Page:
Robots aren’t just for corporate Goliaths — now even the little guy on Main Street is adopting them.
The goal: to boost sales and productivity. But at what cost?
Take Sam Kraus, a Hungarian immigrant who founded what became Skyline Windows in 1921. In the early days, the tinsmith traveled around with a small cart to do his roofing and waterproofing work by hand.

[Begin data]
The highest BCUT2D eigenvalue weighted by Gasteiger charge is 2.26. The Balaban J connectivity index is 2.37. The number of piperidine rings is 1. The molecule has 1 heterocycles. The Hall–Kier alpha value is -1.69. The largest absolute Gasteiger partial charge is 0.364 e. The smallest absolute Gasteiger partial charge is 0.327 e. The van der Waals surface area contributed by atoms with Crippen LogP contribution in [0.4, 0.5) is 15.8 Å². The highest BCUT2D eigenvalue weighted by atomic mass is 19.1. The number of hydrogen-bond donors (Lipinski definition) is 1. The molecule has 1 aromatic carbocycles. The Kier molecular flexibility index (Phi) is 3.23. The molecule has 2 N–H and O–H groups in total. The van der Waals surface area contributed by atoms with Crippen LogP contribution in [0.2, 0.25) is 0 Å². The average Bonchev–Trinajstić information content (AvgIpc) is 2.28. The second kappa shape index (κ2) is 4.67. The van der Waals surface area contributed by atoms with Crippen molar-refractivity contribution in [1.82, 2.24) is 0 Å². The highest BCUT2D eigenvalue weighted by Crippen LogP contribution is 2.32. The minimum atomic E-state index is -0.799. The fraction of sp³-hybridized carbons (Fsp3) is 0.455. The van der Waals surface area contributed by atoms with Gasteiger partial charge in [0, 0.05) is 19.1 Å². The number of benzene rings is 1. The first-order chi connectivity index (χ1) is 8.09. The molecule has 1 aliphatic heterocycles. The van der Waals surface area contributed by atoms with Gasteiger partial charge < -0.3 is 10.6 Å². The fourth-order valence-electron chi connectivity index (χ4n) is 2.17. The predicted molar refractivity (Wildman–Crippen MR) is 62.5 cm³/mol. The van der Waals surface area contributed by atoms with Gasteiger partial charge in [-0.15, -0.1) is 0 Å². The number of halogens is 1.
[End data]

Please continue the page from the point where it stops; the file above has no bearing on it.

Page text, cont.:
Fast-forward to today, and the fourth-generation business based in New York City’s South Bronx has left the pushcart era far behind. Skyline, which has evolved into a custom window manufacturer and installer, now relies on robots to do some of its work. In the factory in Woodridge, New Jersey, where it makes its windows, Skyline uses a $150,000 computer-operated machine to automate tasks like cutting holes in the metal and two $20,000 robots to install its windows, which sometimes weigh 600 pounds.
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